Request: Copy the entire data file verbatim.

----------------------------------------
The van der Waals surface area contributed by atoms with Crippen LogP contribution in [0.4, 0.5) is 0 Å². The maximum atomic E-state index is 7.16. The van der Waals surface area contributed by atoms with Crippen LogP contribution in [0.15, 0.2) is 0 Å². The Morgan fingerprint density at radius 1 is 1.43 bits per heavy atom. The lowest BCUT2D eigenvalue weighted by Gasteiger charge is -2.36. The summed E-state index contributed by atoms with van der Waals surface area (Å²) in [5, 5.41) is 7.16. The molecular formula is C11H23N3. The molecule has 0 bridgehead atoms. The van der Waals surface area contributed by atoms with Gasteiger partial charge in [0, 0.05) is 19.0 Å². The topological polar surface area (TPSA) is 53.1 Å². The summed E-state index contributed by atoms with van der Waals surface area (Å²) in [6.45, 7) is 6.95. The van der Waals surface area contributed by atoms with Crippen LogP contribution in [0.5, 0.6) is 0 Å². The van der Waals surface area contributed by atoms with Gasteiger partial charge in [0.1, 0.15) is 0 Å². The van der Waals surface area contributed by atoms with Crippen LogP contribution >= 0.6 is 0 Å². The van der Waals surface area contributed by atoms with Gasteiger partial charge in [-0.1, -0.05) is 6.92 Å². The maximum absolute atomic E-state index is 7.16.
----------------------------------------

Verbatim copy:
The van der Waals surface area contributed by atoms with Crippen LogP contribution in [0.4, 0.5) is 0 Å². The maximum atomic E-state index is 7.16. The van der Waals surface area contributed by atoms with Crippen LogP contribution in [0.15, 0.2) is 0 Å². The Morgan fingerprint density at radius 1 is 1.43 bits per heavy atom. The lowest BCUT2D eigenvalue weighted by Gasteiger charge is -2.36. The summed E-state index contributed by atoms with van der Waals surface area (Å²) in [5, 5.41) is 7.16. The molecular formula is C11H23N3. The molecule has 0 bridgehead atoms. The van der Waals surface area contributed by atoms with Gasteiger partial charge in [0, 0.05) is 19.0 Å². The topological polar surface area (TPSA) is 53.1 Å². The summed E-state index contributed by atoms with van der Waals surface area (Å²) in [6.45, 7) is 6.95. The van der Waals surface area contributed by atoms with Crippen LogP contribution in [0.5, 0.6) is 0 Å². The van der Waals surface area contributed by atoms with Gasteiger partial charge in [0.1, 0.15) is 0 Å². The van der Waals surface area contributed by atoms with Crippen LogP contribution >= 0.6 is 0 Å². The van der Waals surface area contributed by atoms with Gasteiger partial charge in [-0.1, -0.05) is 6.92 Å². The maximum absolute atomic E-state index is 7.16.